Under current UK tyre law, you could receive 3 penalty points on your driving license and a fine of up to £2,500 per tyre if your tyres are found to be illegal.
For your tyres to be legal here's what you need to do.
1) Correct tyre fitment
Firstly, you must choose the correct tyre fitment for the vehicle and in most cases this is simply by replacing your tyre with the same specification as the original tyre fitment when the vehicle was new.
Please note, when replacing your tyres, you do not have to fit the same brand of tyre. The choice of tyre brand is entirely up to you.
All tyres must have a service description (i.e. load and speed index)
If the vehicle was to operate outside the service description indicated on the sidewall e.g. at a higher speed or overloaded then the tyres would be deemed to be unsuitable for the use, and a prosecution would follow.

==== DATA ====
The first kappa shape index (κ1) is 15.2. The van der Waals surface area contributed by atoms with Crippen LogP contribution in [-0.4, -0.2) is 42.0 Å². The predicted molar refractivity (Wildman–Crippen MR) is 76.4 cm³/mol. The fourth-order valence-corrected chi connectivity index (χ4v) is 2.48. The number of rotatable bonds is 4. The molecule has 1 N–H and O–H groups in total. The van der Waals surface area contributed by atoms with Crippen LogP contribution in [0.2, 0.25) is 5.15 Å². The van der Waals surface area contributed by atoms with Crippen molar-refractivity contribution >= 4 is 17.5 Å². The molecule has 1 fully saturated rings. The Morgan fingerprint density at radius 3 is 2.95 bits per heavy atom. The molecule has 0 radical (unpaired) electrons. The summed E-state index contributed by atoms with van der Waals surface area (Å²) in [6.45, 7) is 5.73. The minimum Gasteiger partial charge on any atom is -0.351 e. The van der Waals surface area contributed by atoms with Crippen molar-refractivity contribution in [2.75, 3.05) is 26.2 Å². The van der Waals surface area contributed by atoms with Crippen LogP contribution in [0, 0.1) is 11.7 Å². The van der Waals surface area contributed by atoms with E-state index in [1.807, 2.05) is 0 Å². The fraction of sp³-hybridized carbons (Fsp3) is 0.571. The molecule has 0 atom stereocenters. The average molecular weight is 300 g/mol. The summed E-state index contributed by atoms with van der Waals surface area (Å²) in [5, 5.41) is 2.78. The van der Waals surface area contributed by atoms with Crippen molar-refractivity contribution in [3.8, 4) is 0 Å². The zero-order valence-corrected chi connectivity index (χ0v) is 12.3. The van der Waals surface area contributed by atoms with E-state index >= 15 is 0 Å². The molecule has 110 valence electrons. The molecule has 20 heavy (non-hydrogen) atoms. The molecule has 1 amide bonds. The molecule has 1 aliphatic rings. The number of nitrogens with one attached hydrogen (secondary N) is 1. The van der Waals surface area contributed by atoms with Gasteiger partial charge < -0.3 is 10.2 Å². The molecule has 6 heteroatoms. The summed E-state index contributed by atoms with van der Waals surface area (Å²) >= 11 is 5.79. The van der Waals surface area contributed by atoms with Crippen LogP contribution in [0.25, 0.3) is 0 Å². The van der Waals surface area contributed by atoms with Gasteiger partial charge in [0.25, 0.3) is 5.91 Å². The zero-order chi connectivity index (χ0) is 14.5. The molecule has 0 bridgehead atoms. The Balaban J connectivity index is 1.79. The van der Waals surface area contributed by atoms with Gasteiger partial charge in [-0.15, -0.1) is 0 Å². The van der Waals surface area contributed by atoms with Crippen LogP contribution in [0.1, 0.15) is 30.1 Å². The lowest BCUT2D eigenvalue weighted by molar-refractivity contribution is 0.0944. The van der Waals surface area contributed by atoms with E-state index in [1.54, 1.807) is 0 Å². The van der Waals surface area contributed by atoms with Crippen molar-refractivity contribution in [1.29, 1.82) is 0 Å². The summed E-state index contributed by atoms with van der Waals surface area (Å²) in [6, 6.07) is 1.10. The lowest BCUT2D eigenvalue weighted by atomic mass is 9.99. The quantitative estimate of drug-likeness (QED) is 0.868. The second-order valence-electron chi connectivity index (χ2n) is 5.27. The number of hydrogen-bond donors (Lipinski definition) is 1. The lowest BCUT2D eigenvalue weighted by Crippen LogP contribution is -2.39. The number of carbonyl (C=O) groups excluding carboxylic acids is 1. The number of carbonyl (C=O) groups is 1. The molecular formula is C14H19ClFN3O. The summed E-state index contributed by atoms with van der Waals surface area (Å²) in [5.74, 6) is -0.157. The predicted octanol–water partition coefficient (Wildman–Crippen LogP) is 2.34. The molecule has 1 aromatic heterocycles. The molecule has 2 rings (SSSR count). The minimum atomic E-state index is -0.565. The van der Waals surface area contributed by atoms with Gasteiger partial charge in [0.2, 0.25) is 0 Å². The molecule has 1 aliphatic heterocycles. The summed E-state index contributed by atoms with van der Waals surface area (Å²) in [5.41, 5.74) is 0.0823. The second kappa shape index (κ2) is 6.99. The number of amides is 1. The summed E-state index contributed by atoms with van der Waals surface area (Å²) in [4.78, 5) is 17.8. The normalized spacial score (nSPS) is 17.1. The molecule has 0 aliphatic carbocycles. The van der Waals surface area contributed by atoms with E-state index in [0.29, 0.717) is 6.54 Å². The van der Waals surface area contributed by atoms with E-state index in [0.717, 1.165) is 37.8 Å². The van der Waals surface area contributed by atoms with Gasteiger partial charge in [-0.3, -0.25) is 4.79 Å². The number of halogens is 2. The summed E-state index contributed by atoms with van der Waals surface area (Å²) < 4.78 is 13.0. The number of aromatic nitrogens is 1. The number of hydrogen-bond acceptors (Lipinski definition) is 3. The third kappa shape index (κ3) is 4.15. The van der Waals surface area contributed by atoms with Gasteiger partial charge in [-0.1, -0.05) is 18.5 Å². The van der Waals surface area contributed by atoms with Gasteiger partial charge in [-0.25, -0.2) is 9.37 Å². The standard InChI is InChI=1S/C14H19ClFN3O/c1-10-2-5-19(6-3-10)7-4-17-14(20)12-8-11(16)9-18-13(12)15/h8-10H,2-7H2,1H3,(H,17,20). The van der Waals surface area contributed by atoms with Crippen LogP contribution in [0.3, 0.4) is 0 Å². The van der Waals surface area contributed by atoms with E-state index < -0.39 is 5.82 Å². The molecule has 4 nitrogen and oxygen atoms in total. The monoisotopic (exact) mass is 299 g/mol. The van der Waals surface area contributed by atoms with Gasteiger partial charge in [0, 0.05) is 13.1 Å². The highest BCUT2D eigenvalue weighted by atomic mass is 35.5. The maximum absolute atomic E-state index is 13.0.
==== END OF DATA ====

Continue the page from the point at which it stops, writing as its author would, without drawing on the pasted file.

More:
If you have not owned your vehicle from new and you are unsure about the tyres please feel free to check with us that the tyre fitment on your vehicle is correct.
Tyre sidewall markings can be confusing - for an explanation, please see Tyre Sidewall Markings
2) Tyre condition
Secondly, you must maintain your tyres in a roadworthy condition as follows;
Cars, light vans and light trailers MUST have a tread depth of at least 1.6 mm across the central three quarters of the breadth of the tread AND around the entire circumference - see below.
A cut in excess of 25mm or 10% of the section width of the tyre, whichever is the greater, measured in any direction on the outside of the tyre and deep enough to reach the ply or cord would deem the tyre illegal.
If there is any cut in the tyre no matter how small which exposes cords, then the tyre is illegal.
If there is any lump, bulge or tear caused by separation or partial failure of the tyre structure, the tyre will not be roadworthy and will therefore be illegal.
These spare wheels are restricted to 50mph.